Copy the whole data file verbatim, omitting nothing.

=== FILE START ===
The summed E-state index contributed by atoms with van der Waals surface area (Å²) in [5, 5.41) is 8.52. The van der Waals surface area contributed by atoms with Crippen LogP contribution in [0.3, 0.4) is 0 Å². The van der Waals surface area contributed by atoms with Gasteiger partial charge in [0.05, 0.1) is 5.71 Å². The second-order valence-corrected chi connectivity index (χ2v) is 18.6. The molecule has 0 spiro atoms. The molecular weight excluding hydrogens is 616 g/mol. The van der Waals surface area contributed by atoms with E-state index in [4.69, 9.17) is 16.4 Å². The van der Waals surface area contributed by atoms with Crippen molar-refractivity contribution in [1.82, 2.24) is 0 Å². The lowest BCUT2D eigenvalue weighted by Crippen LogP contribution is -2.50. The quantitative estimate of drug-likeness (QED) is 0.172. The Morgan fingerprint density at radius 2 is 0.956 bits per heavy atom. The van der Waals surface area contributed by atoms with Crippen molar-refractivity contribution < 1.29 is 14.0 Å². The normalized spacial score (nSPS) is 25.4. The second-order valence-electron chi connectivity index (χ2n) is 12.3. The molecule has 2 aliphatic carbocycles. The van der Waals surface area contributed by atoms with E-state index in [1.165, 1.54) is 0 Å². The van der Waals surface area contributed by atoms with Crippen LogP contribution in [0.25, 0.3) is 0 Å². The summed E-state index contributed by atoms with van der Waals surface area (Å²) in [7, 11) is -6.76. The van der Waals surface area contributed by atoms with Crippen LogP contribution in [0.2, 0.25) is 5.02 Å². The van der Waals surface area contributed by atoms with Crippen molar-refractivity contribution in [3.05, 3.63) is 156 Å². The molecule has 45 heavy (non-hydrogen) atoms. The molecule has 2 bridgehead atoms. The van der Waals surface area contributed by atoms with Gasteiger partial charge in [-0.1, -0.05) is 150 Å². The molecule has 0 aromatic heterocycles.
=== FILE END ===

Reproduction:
The summed E-state index contributed by atoms with van der Waals surface area (Å²) in [5, 5.41) is 8.52. The van der Waals surface area contributed by atoms with Crippen LogP contribution in [0.3, 0.4) is 0 Å². The van der Waals surface area contributed by atoms with Gasteiger partial charge in [0.05, 0.1) is 5.71 Å². The second-order valence-corrected chi connectivity index (χ2v) is 18.6. The molecule has 0 spiro atoms. The molecular weight excluding hydrogens is 616 g/mol. The van der Waals surface area contributed by atoms with E-state index in [4.69, 9.17) is 16.4 Å². The van der Waals surface area contributed by atoms with Crippen molar-refractivity contribution in [1.82, 2.24) is 0 Å². The lowest BCUT2D eigenvalue weighted by Crippen LogP contribution is -2.50. The quantitative estimate of drug-likeness (QED) is 0.172. The Morgan fingerprint density at radius 2 is 0.956 bits per heavy atom. The van der Waals surface area contributed by atoms with Crippen molar-refractivity contribution < 1.29 is 14.0 Å². The normalized spacial score (nSPS) is 25.4. The second-order valence-electron chi connectivity index (χ2n) is 12.3. The molecule has 2 aliphatic carbocycles. The van der Waals surface area contributed by atoms with E-state index in [1.165, 1.54) is 0 Å². The van der Waals surface area contributed by atoms with Crippen LogP contribution in [0.25, 0.3) is 0 Å². The summed E-state index contributed by atoms with van der Waals surface area (Å²) in [7, 11) is -6.76. The van der Waals surface area contributed by atoms with Crippen LogP contribution in [0.2, 0.25) is 5.02 Å². The van der Waals surface area contributed by atoms with Crippen molar-refractivity contribution in [3.05, 3.63) is 156 Å². The molecule has 45 heavy (non-hydrogen) atoms. The molecule has 2 bridgehead atoms. The van der Waals surface area contributed by atoms with Gasteiger partial charge in [-0.1, -0.05) is 150 Å². The molecule has 0 aromatic heterocycles.